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Prapañca, palabres et discours

Mercredi 18 mai 2011

Encyclopédie philosophique. Notions, p. 2879 (J. May)

Prapañca Expansion ou prolifération du pseudo-réel en entités discrètes. Aspect gnoséologique et verbal: la prolifération des choses se double de celle des idées et des désignations. D'où «pensée discursive» (cf. kalpanā). Certains textes le glosent par vāc, la parole; les traductions chinoises le rendent habituellement par xilun, «palabres dérisoires».

B.K. Matilal, Perception. An Essay on Classical Indian Theories of Knowledge, Oxford, Clarendon Press, 1986, p. 310

Sprung translates prapañca as "the manifold of named things," which is at best ambiguous because one is not sure whether the emphasis should be on names or on things. The Tibetan exegetical tradition holds that the term ought to be understood in the sense of expressing the objectively experienced counterpart of conceptualization (vikalpa) — in other words, the crystalized and objectified aspect of conceptualization.

In rendering prapañca as verbal proliferation I am influenced by Candrakīrti [commentaire des Madhyamakakārikā de Nāgārjuna, fin du IIe s.], who seems to be saying that the purpose of speech (language) is to proliferate meanings. […]

Our entire language is a snare or a colossal maze the 'conceals' reality completely. We conceptualize the reality (the given = that which is grasped) by our conception-free awareness with the help of words, and then, in search of the meanings of words, we objectify concepts. But the objectivity of concepts and complexes of concepts, i.e. the meanings of words and sentences, is only a borrowed objectivity, a sort of make-believe. Moreover they originate from our desire, craving, will, and conceit. Our language, therefore, is invented for our convenience, but it soon becomes a tangled maze that deceives us at every step.

/311/ Nāgārjuna says repeatedly that the reality, the ultimate reality or 'that-ness', is beyond prapañca, beyond verbal proliferations. Candrakīrti glosses prapañca as 'speech', in the sense of 'language'. Nāgārjuna states: 'Those who conceptualize (proliferate through conceptualization) the Buddha, who is imperishable and who has transcended conceptualization-through-language, will not see the Tathāgata, for they are destroyed (hatāḥ) by such conceptualization-through-language.'

22.15 Ceux qui tiennent des discours sur le Buddha, lequel transcende tout discours, toute modification, tous, égarés par leurs propres discours, ne voient pas le Tathâgata.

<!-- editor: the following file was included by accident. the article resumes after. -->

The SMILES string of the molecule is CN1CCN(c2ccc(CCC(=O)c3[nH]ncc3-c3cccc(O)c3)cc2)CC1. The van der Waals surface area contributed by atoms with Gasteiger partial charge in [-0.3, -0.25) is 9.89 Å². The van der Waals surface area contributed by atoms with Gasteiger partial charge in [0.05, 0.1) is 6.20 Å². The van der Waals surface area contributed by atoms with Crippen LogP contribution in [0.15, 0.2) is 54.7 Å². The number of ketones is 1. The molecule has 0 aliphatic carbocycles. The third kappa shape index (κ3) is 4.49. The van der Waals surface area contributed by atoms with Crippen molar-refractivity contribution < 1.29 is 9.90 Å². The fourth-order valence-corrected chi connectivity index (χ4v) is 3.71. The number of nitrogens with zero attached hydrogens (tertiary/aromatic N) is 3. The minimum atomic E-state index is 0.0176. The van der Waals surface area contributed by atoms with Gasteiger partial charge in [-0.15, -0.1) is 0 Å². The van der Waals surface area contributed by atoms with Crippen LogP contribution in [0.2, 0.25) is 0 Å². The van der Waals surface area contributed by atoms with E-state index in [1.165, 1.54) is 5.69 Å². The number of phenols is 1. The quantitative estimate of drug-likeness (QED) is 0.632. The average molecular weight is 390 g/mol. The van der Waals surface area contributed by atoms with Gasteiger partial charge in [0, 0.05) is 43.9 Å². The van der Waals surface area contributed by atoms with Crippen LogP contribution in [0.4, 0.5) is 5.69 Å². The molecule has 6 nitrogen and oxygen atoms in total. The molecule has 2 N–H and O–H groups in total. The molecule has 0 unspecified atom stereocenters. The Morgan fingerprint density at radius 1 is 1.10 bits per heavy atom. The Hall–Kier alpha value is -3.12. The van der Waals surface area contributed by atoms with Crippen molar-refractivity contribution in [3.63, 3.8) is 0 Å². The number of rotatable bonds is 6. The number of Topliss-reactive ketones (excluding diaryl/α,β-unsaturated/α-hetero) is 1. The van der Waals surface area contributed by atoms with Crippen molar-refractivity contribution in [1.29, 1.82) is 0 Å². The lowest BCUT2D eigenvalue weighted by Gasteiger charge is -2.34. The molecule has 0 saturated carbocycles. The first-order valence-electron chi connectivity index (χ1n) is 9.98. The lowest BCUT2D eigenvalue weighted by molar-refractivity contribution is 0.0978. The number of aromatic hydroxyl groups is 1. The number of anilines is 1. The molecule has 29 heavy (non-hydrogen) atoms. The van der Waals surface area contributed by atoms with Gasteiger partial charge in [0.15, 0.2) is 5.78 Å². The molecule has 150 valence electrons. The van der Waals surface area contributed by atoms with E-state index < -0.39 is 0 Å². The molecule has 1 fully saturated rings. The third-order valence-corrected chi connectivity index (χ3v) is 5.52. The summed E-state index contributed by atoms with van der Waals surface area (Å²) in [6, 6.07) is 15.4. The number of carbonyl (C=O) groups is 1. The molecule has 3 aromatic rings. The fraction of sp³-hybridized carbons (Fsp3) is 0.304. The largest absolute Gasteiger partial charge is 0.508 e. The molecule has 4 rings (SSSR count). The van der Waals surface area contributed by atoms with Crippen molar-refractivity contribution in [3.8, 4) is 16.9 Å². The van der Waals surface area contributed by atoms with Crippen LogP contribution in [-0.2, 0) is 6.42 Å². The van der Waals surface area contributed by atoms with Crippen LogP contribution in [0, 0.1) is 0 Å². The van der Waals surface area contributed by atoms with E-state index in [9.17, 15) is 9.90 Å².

prapañcayanti ye buddhaṃ prapañcātītam avyayam [sans modifications]/
te prapañcahatāḥ sarve na paśyanti tathāgatam // 15 //

/311/ … Wittgensteinian pronouncement, 'Philosophy is a battle against the bewitchment of our intelligence by means of language'… The reality becomes hidden (saṃvṛta) behind the cloak of words and concepts.

Pourquoi les beaux parleurs sont-ils détruits par leurs palabres? Comme le serpent qui se mord la queue, ou le magicien qui à partir d'un os trouvé dans la poussière reconstitue le corps d'un tigre, puis lui redonne vie, pour être aussitôt dévoré par son œuvre. Syndrome de Pinocchio. McEvilley (Pyrrhonism and Madhyamika, 1982) compare prapañca avec /tuphos/:

On the contrary, both Sextus and Nagarjuna rejected any attempt to find in the dialectic the security which the dialectic itself has removed from other concept-systems. For both, the dialectic is an "uroboric" [self-devouring < Uroborus: serpent qui se mord la queue] or self-destroying path: first it wipes out conceptual proliferation (Skt. prapañca, Grk. typhos), the habit of projecting linguistic distinctions ontologically, then it erases itself too. To put it differently: the dialectic disappears at the same moment when opinions disappear: opinions and the rejection of opinions are a dependent pair, and when opinions are gone, it is no longer possible for a rejection of opinions to exist.

Prapañca, c'est la pensée discursive, procédant par dichotomies et polarisation, qui produit une prolifération sans frein des noms et des choses, source des actes ou motivations à agir (karman) et des passions qui sont à leur tour source d'affliction (kleśa). Inversement, il faut se libérer de ce piège du langage pour se libérer des passions.

Nāgārjuna, Stances du milieu, 18.5

Quand les actes et les passions sont abolis, c'est la délivrance. Actes et passions proviennent des imaginations. Celles-ci de la pensée discursive (prapañca), laquelle s'arrête dans la vacuité.

The afflictions (kleśa) and action (karman) arise from conceptualization and this from conceptual constructions (prapañca).

vikalpa, «imagination, conceptualisation, pensée hypostasiante (hypostatizing thought, Sprung)»

Le Buddha est au-delà de tout discours.

18.9 Intransmissible par et à autrui, paisible, hors discours, hors concept, sans diversité: autant de façons d'indiquer ce qu'il en est vraiment.

25.24 Béni est l'apaisement de tout geste de prise (sarvopalambhopaśamaḥ), l'apaisement de la prolifération des mots et des choses (prapañcopaśamaḥ). Jamais un quelconque point de doctrine n'a été enseigné à quiconque par le Buddha.

By ending, or "pacifying" (upaśama), our conceptual proliferation (prapañca), defilements and motivated action (karman) cease. Voidness (śūnyatā) serves precisely this function. The inner horizon of śūnyatā is a deconstruction of referentiality and its bases, that is, of the karmic residues or past impressions (vāsanā) that are egoistic tendencies towards reification (vikalpa) and the construction the outer horizon of prapañca.